10 Science Questions Every High School Graduate Should Know - Answers - KFVS12 News & Weather Cape Girardeau, Carbondale, Poplar Bluff

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10 Science Questions Every High School Graduate Should Know - Answers

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10 Science Questions Every High School Graduate Should Know - Answers
By:  Jason Lindsey

Cape Girardeau, MO - A team of leading scientists have come up with a 10 question science quiz you should be able to pass with flying colors if you have a high school diploma.

With questions in hand science reporter Jason Lindsey put two Heartland schools to the test.  In the end, the students got most of the questions right.  The one that stumped most, "Why do we put salt on sidewalks when it snows?"

1. What percentage of the earth is covered by water?
Answer: About 71 percent of the earth's surface is covered by water.
--Submitted by Robert Gagosian, Woods Hole Oceanographic Institute

2. What sorts of signals does the brain use to communicate sensations, thoughts and actions?
Answer: The single cells in the brain communicate through electrical and chemical signals.
--Submitted by Torsten Weisel, Rockefeller Institute, New York

3. Did dinosaurs and humans ever exist at the same time?
Answer: No. Dinosaurs went extinct at the end of the Cretaceous period, 65 million years ago. Modern humans did not appear until around 200,000 years ago.
--Submitted by Andrew C. Revkin, New York Times Science Reporter

4. What is Darwin's theory of the origin of species?
Answer: Darwin's theory of species origination says that natural selection chooses organisms that possess variable and heritable traits and that are best suited for their environments.
--Submitted by Jonathan Weiner, 1995 Pulitzer Prize-Winning Author

5. Why does a year consist of 365 days and a day of 24 hours?
Answer: A year, 365 days, is the time it takes for the Earth to travel around the Sun. A day, 24 hours, is the time it takes for the Earth to spin around once on its axis.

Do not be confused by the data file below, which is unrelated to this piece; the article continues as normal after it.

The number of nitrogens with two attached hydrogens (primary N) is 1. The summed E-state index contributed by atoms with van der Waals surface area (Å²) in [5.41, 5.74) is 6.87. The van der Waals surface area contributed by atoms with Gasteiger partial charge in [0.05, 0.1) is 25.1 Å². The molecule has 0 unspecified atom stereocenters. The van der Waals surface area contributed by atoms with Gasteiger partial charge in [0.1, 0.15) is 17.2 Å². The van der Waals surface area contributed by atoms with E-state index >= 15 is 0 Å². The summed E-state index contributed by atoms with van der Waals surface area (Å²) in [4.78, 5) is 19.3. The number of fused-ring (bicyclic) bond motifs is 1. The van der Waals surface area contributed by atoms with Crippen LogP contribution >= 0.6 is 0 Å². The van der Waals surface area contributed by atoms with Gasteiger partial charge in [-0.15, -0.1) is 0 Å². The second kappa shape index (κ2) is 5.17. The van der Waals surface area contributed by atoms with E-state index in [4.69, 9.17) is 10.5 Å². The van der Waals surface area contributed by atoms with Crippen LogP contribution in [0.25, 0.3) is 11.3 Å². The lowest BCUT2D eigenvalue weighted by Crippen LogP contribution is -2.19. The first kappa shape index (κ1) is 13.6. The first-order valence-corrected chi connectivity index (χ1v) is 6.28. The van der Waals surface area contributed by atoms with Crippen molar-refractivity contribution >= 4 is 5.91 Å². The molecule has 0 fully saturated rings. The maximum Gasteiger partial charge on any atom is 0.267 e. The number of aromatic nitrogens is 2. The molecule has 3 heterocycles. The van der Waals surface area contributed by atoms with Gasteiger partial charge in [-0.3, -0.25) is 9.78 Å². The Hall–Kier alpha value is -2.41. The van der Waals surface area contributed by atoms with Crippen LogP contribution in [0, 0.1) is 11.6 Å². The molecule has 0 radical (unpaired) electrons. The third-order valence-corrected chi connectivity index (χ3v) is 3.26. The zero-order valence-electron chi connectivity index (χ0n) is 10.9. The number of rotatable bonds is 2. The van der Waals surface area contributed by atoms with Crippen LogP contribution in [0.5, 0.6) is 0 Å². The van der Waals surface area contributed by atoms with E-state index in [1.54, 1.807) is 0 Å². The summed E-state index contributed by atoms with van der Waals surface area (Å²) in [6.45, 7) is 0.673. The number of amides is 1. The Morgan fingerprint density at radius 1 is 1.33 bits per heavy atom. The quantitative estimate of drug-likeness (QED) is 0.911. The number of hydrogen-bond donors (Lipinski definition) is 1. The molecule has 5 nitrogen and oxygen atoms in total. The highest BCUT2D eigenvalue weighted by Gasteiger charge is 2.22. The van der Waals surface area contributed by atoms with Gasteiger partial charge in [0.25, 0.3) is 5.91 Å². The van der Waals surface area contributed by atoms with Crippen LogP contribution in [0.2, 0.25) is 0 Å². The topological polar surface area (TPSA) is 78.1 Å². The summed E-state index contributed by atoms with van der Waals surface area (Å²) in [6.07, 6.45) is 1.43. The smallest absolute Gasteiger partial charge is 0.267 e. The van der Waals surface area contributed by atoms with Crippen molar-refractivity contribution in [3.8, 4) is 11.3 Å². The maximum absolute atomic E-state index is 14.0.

--Submitted by Leslie Sage, Nature Magazine

6. Why is the sky blue?
Answer: Solar radiation sunlight is scattered across the atmosphere by a process called diffused sky radiation. The sky is blue because much more short-wave radiation--blue light--is scattered across the sky than long-wave radiation--red light.
--Submitted by Roy Glauber, 2005 Nobel Prize Winner; Harvard University

7. What causes a rainbow?
Answer: Rainbows can be seen when there are water droplets in the air and the sun is shining. Sunlight, which contains all colors, is refracted, or bent, off the droplets at different angles, splitting into its different colors of red, orange, yellow, green, blue, indigo and violet.
--Submitted by Kim Kastens, Columbia University

8. What is it that makes diseases caused by viruses and bacteria hard to treat?
Answer: Influenza viruses and others continually change over time, usually by mutation. This change enables the virus to evade the immune system of its host so that people are susceptible to influenza virus infection throughout their lives. Bacteria mutate in the same way and can also become resistant if overtreated with antibiotics.
--Submitted by Helle Gawrylewski, Johnson & Johnson

9. How old are the oldest fossils on earth?
Answer: About 3.8 billion years; they're bacteria-like organisms.
--Submitted by Paul Nurse, 2001 Nobel Prize Winner; Rockefeller Institute

10. Why do we put salt on sidewalks when it snows?
Answer: Adding salt to snow or ice increases the number of molecules on the ground surface and makes it harder for the water to freeze. Salt can lower freezing temperatures on sidewalks to 15 degrees from 32 degrees.
--Submitted by Arthur Knudsen, Bridgeton, N.J., Schools

Source: The Columbia News Service

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